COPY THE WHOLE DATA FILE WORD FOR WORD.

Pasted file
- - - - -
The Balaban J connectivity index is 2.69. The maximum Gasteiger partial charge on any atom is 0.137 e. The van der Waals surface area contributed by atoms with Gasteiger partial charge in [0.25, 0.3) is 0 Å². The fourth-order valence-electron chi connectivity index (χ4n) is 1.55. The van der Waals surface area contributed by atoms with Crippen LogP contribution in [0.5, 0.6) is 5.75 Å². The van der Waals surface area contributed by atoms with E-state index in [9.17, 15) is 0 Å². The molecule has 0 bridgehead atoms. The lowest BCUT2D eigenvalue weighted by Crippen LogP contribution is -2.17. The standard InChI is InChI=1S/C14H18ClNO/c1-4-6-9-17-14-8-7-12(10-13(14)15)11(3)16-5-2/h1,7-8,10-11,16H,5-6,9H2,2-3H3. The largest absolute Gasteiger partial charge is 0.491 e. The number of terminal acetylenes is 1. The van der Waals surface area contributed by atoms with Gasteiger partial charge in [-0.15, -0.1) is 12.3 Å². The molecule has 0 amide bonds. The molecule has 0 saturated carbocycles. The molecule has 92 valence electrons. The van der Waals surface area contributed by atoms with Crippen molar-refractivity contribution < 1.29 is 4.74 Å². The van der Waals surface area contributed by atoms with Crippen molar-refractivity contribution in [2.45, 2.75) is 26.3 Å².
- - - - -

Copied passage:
The Balaban J connectivity index is 2.69. The maximum Gasteiger partial charge on any atom is 0.137 e. The van der Waals surface area contributed by atoms with Gasteiger partial charge in [0.25, 0.3) is 0 Å². The fourth-order valence-electron chi connectivity index (χ4n) is 1.55. The van der Waals surface area contributed by atoms with Crippen LogP contribution in [0.5, 0.6) is 5.75 Å². The van der Waals surface area contributed by atoms with E-state index in [9.17, 15) is 0 Å². The molecule has 0 bridgehead atoms. The lowest BCUT2D eigenvalue weighted by Crippen LogP contribution is -2.17. The standard InChI is InChI=1S/C14H18ClNO/c1-4-6-9-17-14-8-7-12(10-13(14)15)11(3)16-5-2/h1,7-8,10-11,16H,5-6,9H2,2-3H3. The largest absolute Gasteiger partial charge is 0.491 e. The number of terminal acetylenes is 1. The van der Waals surface area contributed by atoms with Gasteiger partial charge in [-0.15, -0.1) is 12.3 Å². The molecule has 0 amide bonds. The molecule has 0 saturated carbocycles. The molecule has 92 valence electrons. The van der Waals surface area contributed by atoms with Crippen molar-refractivity contribution < 1.29 is 4.74 Å². The van der Waals surface area contributed by atoms with Crippen molar-refractivity contribution in [2.45, 2.75) is 26.3 Å².